After doing the four required FEMA IS courses, I believe these courses will not only help us with the summer courses and the rest of the program but also throughout our journey while working in the EMS field. These courses teach the concepts directly involved with exercise design, the process of performing the exercise.Starting with FEMA IS-120. C that teaches basic exercises knowledge and different types of exercises such as discussion-based and operations based, and the importance to involve the whole community to participate It also provides valuable information about the National Preparedness Guidelines (NPG) and the Homeland Security Exercise and Evaluation Program (HSEEP), which sets out guiding principles and a common approach to exercises. Secondly, FEMA IS-130. A, which focused more on the evaluator’s role and responsibilities and how to conduct an evaluation exercise effectively. Since we are going to evaluate one another in the campus week, this course teaches exercise evaluator’s roles and responsibilities and also characteristics and tools for a successful evaluation. After that, FEMA IS-39 A, this course is very informative than IS 120 on focusing on the design and development of exercises. I learned from this course the components of exercises, MSEL development, and how to use the SMART method. Lastly, FEMA is 2200, which covers Emergency Operations Center management and operations and how to connect that to the National Incident Management System (NIMS). It describes the role of EOCs in overall coordination between several agencies. In the end, these courses are very useful, and I’m sure we will refer to each one of them when we start building our exercise.


Another example of a friend!!



After completing the four required FEMA courses IS120, IS130, IS139, and IS2200, it became clear all of them are reflecting what calls the exercise cycle. The exercise cycle is a common planning methodology provided by The Homeland Security Exercise and Evaluation Program (HSEEP) for all types of exercises. It includes improvement and planning, design and development, conduct exercise, and evolution of the exercise. Although I’ve got the courses’ certificates, the courses have a large amount of important information that requires constant review to understand what we are going to do throughout the semester.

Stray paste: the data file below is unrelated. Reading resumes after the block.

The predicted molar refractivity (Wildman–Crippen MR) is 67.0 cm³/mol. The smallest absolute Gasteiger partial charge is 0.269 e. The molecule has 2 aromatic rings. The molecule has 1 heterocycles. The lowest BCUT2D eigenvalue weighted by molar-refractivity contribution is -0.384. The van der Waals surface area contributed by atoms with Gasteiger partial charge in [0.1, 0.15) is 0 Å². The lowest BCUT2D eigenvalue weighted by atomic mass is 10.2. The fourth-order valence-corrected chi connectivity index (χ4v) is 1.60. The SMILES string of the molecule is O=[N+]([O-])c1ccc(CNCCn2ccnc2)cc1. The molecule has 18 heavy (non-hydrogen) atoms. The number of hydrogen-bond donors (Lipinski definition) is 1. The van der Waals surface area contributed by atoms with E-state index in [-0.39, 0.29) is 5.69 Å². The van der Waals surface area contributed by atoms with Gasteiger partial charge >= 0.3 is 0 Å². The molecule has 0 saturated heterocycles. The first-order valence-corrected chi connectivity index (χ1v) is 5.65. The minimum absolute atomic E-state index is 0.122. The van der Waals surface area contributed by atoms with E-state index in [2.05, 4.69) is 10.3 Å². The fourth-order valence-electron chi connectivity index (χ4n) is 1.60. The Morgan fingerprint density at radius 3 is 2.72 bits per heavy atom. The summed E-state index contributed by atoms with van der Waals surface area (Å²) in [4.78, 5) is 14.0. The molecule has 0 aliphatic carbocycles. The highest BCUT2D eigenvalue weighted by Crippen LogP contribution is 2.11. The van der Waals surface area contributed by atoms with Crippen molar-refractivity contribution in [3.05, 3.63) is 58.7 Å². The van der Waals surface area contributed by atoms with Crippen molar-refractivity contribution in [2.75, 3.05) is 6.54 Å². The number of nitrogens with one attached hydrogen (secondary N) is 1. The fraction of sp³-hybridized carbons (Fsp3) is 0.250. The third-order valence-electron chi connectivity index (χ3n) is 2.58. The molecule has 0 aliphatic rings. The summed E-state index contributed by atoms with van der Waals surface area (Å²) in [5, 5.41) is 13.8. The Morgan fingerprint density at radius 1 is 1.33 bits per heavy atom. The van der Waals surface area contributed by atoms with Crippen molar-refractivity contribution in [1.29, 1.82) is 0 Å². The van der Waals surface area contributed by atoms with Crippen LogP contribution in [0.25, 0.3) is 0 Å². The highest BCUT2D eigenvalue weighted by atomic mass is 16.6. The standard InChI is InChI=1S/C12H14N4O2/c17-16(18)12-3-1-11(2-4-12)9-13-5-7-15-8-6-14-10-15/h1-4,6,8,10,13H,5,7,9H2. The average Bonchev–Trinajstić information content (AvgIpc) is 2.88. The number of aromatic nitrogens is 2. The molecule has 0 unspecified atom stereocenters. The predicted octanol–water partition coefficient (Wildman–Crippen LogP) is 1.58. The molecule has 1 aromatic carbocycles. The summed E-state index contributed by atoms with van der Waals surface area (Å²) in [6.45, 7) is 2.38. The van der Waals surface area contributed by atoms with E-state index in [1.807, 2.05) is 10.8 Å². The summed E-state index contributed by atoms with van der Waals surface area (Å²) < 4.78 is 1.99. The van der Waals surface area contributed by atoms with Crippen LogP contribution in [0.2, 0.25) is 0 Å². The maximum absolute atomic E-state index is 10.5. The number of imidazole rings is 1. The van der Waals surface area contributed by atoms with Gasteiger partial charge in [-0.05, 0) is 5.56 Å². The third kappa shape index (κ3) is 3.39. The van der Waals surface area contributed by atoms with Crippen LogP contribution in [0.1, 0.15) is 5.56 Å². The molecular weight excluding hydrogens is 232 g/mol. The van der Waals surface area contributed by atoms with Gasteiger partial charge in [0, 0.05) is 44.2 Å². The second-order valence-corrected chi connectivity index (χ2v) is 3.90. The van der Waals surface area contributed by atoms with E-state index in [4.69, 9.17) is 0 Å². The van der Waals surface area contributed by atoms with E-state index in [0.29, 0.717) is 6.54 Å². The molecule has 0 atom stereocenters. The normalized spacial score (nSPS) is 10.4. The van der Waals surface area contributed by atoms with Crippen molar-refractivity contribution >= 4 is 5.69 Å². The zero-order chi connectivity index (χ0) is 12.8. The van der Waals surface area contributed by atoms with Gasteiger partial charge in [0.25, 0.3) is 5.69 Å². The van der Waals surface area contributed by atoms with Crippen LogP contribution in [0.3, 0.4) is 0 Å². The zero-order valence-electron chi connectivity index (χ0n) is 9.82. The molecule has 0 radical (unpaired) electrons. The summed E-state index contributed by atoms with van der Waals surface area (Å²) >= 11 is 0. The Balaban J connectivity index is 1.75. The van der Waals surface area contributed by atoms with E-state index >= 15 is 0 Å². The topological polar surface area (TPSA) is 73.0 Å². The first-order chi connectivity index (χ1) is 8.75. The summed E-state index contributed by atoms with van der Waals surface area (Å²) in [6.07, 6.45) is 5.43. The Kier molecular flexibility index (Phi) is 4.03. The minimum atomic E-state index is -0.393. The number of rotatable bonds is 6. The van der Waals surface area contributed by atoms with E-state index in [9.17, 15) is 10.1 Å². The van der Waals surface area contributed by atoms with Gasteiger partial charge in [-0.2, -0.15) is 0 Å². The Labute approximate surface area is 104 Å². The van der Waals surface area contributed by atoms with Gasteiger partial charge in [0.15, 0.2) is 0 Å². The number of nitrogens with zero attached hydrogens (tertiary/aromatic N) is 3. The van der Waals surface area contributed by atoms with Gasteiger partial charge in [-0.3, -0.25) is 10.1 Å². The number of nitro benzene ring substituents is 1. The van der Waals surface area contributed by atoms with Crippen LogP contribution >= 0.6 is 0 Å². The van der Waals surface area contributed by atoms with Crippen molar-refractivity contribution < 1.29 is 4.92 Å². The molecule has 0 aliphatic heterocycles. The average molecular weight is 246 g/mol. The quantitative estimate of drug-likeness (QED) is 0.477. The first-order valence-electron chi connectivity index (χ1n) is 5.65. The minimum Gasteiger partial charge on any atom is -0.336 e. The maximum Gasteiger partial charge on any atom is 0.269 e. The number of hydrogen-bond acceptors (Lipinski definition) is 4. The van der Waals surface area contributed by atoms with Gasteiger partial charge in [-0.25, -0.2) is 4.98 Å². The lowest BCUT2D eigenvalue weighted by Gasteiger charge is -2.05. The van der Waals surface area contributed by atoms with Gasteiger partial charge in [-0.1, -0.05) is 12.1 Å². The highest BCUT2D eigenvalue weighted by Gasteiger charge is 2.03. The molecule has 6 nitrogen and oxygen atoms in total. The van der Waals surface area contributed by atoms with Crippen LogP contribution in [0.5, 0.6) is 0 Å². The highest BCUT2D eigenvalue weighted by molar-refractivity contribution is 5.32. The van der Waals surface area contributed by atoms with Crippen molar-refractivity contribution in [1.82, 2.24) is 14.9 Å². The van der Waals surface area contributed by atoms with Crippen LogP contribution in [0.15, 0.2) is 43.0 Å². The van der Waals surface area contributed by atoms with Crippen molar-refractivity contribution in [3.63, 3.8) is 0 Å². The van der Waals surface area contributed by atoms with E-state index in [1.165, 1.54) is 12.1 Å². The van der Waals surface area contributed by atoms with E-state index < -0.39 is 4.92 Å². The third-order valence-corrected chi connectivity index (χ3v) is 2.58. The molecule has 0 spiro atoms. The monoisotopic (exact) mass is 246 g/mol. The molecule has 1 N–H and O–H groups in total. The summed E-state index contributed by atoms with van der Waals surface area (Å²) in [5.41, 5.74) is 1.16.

Briefly, I will mention some takeaways from each course. FEMA IS120 discusses an important topic that shows the importance of exercise. Conducting exercises can help to clarify the roles and responsibilities for different parties, improve the work between the different parties, detect and fill the resources gaps, improve individual performance and find the areas that need improvement. Consequently, the response to a real disaster will be much organized and effective. FEMA IS139 focuses on building exercises. The exercise planning team is responsible for designing the exercises. The complexity of exercises can be low (e.g., seminars), medium (e.g., drills), or high (e.g., full-scale exercise). Each one of them has its definition and requirements. FEMA IS130 explains the role of exercise evaluators. The evaluator is the person who must observe and record all exercise activates, strengths, and weaknesses in order to improve them. Also, the evaluator must have experience in his assigned functional area. Having a good evaluator can facilitate data collection and analysis for exercise improvement. Finally, FEMA IS2200 explains the manning of the Emergency Operations Centers EOCs. For supporting on-scene operations in big-scale events, EOC is established to facilitate coordination of information and resources between different jurisdictions.